At the Sifa Primary School outside Nairobi, Kenya, students pay their tuition with a new, local currency called the pesa. The school is one of several institutions that accepts the community currency.
Teacher Josephine Ouma says the currency has made life easier. The currency is widely used by people in the Gatina Village where she lives.
The pesas are equal in value to the Kenyan shilling and can be spent in the community just like cash.
The new currency gives poor people more buying power than they would otherwise have. If members of the community have a shortage of the national currency, they can use the community currency to "get access to the goods and services they may need," said Ruth Mwangi, with Grassroots Economics.
It is like having a credit card without the interest.
The non-profit group Grassroots Economics introduced the currency here last year. Community currency programs are being set up by non-profit organizations across the world. Although they are called currencies, they are really a regional form of exchange, or barter.
They help poor communities increase trade and create jobs, according to Grassroots Economics, based in Mombasa, Kenya. It “does not replace but rather supplements the national currency system,” reported the non-profit group.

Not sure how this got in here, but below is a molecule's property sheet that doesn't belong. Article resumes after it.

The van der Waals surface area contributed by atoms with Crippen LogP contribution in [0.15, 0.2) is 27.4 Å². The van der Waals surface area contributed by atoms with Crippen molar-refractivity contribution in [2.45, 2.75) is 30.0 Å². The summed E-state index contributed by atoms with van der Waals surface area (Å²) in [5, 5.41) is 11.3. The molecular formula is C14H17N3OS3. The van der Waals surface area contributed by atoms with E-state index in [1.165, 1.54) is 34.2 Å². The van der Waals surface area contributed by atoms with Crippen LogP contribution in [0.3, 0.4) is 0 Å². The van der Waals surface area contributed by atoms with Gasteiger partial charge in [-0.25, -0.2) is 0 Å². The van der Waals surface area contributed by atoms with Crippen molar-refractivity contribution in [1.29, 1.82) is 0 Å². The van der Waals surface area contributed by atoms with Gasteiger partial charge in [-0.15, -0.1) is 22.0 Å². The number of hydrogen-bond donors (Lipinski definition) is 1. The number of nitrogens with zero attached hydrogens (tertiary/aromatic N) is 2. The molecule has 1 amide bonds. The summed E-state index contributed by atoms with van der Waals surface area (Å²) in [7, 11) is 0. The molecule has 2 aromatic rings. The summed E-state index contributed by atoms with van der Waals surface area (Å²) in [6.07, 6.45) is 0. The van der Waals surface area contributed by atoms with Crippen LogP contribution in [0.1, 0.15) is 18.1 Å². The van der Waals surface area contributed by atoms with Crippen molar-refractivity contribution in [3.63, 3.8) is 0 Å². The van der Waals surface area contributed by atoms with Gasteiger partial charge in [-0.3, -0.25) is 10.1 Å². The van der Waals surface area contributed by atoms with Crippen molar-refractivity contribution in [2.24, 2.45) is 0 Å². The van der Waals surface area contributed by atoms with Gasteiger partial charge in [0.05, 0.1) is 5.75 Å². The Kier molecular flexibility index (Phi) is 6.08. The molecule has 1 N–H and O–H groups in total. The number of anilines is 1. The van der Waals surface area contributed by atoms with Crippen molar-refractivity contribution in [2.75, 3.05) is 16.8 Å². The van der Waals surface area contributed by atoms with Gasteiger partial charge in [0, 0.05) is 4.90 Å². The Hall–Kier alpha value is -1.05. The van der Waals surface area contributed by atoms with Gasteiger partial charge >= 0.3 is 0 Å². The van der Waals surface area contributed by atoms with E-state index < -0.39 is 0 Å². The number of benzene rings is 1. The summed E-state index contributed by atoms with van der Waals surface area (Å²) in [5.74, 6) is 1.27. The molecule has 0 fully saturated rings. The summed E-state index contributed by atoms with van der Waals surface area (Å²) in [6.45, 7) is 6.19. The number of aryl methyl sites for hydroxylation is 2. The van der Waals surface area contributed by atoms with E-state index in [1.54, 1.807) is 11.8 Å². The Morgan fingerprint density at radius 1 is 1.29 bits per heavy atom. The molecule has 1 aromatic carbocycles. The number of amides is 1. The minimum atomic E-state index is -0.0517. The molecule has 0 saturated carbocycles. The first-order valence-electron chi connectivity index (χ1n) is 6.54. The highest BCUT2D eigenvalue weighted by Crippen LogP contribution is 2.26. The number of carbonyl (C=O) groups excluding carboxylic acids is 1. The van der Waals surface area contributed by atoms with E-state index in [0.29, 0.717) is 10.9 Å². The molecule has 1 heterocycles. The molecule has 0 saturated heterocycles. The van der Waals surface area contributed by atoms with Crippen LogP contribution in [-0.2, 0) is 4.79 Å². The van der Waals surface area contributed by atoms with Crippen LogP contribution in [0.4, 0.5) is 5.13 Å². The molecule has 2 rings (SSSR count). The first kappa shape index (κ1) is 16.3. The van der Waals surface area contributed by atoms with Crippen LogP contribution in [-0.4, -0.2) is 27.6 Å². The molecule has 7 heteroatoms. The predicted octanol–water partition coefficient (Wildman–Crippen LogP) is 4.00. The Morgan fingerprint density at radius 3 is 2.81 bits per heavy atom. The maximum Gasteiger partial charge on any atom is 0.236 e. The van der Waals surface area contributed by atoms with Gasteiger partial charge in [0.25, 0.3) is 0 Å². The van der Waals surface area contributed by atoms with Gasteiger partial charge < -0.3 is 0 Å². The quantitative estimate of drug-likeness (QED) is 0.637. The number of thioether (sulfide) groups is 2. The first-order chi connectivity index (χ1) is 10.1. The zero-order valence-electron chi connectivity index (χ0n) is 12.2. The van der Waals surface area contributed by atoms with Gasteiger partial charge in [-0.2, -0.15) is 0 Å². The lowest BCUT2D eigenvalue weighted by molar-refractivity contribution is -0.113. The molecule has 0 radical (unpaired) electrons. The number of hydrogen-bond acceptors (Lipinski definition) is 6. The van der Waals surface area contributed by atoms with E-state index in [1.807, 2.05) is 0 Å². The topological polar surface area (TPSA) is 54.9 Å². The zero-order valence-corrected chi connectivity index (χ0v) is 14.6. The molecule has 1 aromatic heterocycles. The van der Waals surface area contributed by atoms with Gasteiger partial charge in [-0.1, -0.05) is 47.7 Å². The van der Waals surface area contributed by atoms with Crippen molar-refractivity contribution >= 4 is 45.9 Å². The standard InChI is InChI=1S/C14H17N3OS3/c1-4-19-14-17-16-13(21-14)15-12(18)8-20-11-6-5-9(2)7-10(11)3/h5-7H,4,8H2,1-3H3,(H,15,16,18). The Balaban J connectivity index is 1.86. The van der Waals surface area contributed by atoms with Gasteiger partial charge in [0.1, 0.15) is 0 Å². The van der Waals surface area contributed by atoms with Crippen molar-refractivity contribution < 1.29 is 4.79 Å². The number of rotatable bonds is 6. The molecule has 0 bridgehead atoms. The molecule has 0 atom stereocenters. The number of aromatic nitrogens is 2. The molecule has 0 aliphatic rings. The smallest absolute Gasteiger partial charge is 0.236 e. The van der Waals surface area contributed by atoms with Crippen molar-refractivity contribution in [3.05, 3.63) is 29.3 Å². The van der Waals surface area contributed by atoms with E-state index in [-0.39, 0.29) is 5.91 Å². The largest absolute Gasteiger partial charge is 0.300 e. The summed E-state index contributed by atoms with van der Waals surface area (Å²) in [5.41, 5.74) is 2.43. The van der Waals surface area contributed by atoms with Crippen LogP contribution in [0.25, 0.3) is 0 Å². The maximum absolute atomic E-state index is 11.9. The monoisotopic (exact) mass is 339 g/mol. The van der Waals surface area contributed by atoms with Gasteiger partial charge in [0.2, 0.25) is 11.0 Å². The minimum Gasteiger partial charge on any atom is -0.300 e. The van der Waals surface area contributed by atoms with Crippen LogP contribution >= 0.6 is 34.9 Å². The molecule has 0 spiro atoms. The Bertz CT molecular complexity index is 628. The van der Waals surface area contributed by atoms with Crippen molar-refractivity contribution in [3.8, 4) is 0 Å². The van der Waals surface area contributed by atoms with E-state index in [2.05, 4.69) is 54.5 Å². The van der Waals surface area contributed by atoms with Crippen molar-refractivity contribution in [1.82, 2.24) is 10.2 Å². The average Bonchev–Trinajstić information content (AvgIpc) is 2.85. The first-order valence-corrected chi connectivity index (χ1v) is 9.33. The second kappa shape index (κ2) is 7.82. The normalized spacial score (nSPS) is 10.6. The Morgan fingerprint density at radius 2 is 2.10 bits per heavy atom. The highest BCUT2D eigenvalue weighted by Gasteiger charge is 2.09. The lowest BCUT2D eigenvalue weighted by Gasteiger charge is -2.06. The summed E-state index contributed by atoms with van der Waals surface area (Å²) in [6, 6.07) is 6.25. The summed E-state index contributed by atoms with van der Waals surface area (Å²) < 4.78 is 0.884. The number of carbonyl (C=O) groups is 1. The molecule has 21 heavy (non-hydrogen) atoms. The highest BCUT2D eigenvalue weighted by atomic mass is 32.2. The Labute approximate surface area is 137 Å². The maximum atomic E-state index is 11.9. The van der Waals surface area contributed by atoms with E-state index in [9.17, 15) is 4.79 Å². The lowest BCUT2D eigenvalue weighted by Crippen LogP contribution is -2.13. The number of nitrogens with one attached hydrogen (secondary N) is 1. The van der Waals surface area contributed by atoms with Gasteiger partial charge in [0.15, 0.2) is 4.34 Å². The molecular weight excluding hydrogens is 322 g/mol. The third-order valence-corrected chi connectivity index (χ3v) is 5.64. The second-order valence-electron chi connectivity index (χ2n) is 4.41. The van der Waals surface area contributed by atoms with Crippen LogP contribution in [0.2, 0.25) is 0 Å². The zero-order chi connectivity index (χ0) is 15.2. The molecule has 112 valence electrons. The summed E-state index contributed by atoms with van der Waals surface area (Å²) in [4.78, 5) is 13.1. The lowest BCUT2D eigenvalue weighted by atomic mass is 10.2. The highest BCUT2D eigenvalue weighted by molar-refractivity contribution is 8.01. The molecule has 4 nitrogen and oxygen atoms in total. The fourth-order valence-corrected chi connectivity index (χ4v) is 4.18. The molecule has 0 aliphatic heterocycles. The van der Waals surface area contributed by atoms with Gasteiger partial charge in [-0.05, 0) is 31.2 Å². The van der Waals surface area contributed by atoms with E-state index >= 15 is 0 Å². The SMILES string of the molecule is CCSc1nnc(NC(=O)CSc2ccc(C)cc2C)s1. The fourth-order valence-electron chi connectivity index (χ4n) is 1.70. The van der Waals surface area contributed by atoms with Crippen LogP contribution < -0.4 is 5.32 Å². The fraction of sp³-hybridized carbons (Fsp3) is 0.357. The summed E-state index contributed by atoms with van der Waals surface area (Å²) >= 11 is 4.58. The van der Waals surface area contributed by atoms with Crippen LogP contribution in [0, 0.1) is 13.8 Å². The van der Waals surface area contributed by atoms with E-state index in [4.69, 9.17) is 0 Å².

How does community currency work?
Here’s how community currency works: A non-profit group like Grassroots Economics organizes local businesses into a commercial barter club.
Each business is given an initial amount of credit by the other businesses. These credits are backed by the goods and services of each participating business. The credits can be exchanged for various goods and services at any business in the network.
A portion of the credits is collected as a tax by the non-profit organization. This is used to fund public service projects in the community, like road maintenance or trash collection.
These alternative currencies are growing in popularity and are used in a variety of local communities around the world, including Europe, Africa and the U.S.
For example, Bay Bucks is a community currency used in San Francisco. “You earn Bay Bucks every time a business purchases your goods or services on the Exchange, and you can spend the Bay Bucks you earn when you want to purchase anything in the Bay Bucks marketplace,” according to their website.
Let’s say Albert is a baker who needs help filing his taxes. He contacts Betty, a bookkeeper in the network, and pays her 500 Bay Bucks for her tax preparation services. Betty pays Albert 50 Bay Bucks for some bagels to serve at her next meeting. She also pays Charlie, a web designer in the network, 300 Bay Bucks to design a new logo. And on it goes, stimulating business in the local economy.
Participating businesses “can use future sales” to pay for what they need now, according to Chong Kee Tan, the co-founder of Bay Bucks. Merchants in the network do not pay any interest on their purchases. Credit in community currencies is interest free.